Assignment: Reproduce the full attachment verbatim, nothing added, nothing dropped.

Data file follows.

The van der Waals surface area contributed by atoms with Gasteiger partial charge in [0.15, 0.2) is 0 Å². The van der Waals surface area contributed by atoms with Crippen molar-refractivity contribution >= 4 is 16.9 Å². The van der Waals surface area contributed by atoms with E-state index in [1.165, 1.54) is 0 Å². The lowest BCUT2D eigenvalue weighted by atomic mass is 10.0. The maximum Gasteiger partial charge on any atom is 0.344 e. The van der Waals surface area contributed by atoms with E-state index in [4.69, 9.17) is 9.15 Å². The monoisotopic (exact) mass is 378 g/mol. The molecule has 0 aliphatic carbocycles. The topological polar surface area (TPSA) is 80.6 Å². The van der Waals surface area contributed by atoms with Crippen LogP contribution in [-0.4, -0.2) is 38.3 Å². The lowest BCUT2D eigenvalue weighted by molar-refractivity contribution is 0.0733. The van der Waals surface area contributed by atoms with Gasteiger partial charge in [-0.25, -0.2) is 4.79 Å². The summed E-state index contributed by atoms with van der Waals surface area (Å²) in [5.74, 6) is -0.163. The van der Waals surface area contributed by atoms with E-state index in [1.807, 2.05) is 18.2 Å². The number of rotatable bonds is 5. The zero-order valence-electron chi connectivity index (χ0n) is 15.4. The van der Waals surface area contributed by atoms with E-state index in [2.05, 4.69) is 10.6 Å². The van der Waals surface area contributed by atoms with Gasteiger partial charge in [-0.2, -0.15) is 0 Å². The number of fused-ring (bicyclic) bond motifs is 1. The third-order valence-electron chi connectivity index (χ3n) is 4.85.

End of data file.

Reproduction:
The van der Waals surface area contributed by atoms with Gasteiger partial charge in [0.15, 0.2) is 0 Å². The van der Waals surface area contributed by atoms with Crippen molar-refractivity contribution >= 4 is 16.9 Å². The van der Waals surface area contributed by atoms with E-state index in [1.165, 1.54) is 0 Å². The lowest BCUT2D eigenvalue weighted by atomic mass is 10.0. The maximum Gasteiger partial charge on any atom is 0.344 e. The van der Waals surface area contributed by atoms with E-state index in [4.69, 9.17) is 9.15 Å². The monoisotopic (exact) mass is 378 g/mol. The molecule has 0 aliphatic carbocycles. The topological polar surface area (TPSA) is 80.6 Å². The van der Waals surface area contributed by atoms with Crippen LogP contribution in [-0.4, -0.2) is 38.3 Å². The lowest BCUT2D eigenvalue weighted by molar-refractivity contribution is 0.0733. The van der Waals surface area contributed by atoms with Gasteiger partial charge in [-0.25, -0.2) is 4.79 Å². The summed E-state index contributed by atoms with van der Waals surface area (Å²) in [5.74, 6) is -0.163. The van der Waals surface area contributed by atoms with E-state index in [1.807, 2.05) is 18.2 Å². The number of rotatable bonds is 5. The zero-order valence-electron chi connectivity index (χ0n) is 15.4. The van der Waals surface area contributed by atoms with E-state index in [2.05, 4.69) is 10.6 Å². The van der Waals surface area contributed by atoms with Gasteiger partial charge in [-0.2, -0.15) is 0 Å². The number of fused-ring (bicyclic) bond motifs is 1. The third-order valence-electron chi connectivity index (χ3n) is 4.85.